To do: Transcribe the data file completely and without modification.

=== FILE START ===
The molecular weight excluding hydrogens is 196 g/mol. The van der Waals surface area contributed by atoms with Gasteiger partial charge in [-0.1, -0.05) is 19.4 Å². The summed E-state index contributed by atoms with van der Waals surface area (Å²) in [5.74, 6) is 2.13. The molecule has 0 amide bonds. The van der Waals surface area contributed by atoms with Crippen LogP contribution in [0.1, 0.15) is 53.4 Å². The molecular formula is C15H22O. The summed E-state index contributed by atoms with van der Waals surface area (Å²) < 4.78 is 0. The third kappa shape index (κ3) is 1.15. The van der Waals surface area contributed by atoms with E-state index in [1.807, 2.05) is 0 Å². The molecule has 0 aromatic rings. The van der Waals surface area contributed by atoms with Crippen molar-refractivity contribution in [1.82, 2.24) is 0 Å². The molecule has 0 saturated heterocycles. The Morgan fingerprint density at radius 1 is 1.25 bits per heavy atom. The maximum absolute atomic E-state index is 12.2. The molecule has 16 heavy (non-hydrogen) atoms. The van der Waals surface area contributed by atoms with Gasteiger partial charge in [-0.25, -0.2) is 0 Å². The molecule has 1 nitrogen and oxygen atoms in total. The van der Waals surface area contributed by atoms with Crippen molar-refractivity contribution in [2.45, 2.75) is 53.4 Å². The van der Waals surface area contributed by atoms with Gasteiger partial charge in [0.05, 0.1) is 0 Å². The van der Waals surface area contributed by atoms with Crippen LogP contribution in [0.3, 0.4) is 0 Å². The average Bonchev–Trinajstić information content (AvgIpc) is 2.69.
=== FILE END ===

The molecular weight excluding hydrogens is 196 g/mol. The van der Waals surface area contributed by atoms with Gasteiger partial charge in [-0.1, -0.05) is 19.4 Å². The summed E-state index contributed by atoms with van der Waals surface area (Å²) in [5.74, 6) is 2.13. The molecule has 0 amide bonds. The van der Waals surface area contributed by atoms with Crippen LogP contribution in [0.1, 0.15) is 53.4 Å². The molecular formula is C15H22O. The summed E-state index contributed by atoms with van der Waals surface area (Å²) < 4.78 is 0. The third kappa shape index (κ3) is 1.15. The van der Waals surface area contributed by atoms with E-state index in [1.807, 2.05) is 0 Å². The molecule has 0 aromatic rings. The van der Waals surface area contributed by atoms with Crippen molar-refractivity contribution in [1.82, 2.24) is 0 Å². The molecule has 0 saturated heterocycles. The Morgan fingerprint density at radius 1 is 1.25 bits per heavy atom. The maximum absolute atomic E-state index is 12.2. The molecule has 16 heavy (non-hydrogen) atoms. The van der Waals surface area contributed by atoms with Gasteiger partial charge in [-0.25, -0.2) is 0 Å². The molecule has 1 nitrogen and oxygen atoms in total. The van der Waals surface area contributed by atoms with Crippen molar-refractivity contribution in [2.45, 2.75) is 53.4 Å². The van der Waals surface area contributed by atoms with Gasteiger partial charge in [0.05, 0.1) is 0 Å². The van der Waals surface area contributed by atoms with Crippen LogP contribution in [0.3, 0.4) is 0 Å². The average Bonchev–Trinajstić information content (AvgIpc) is 2.69.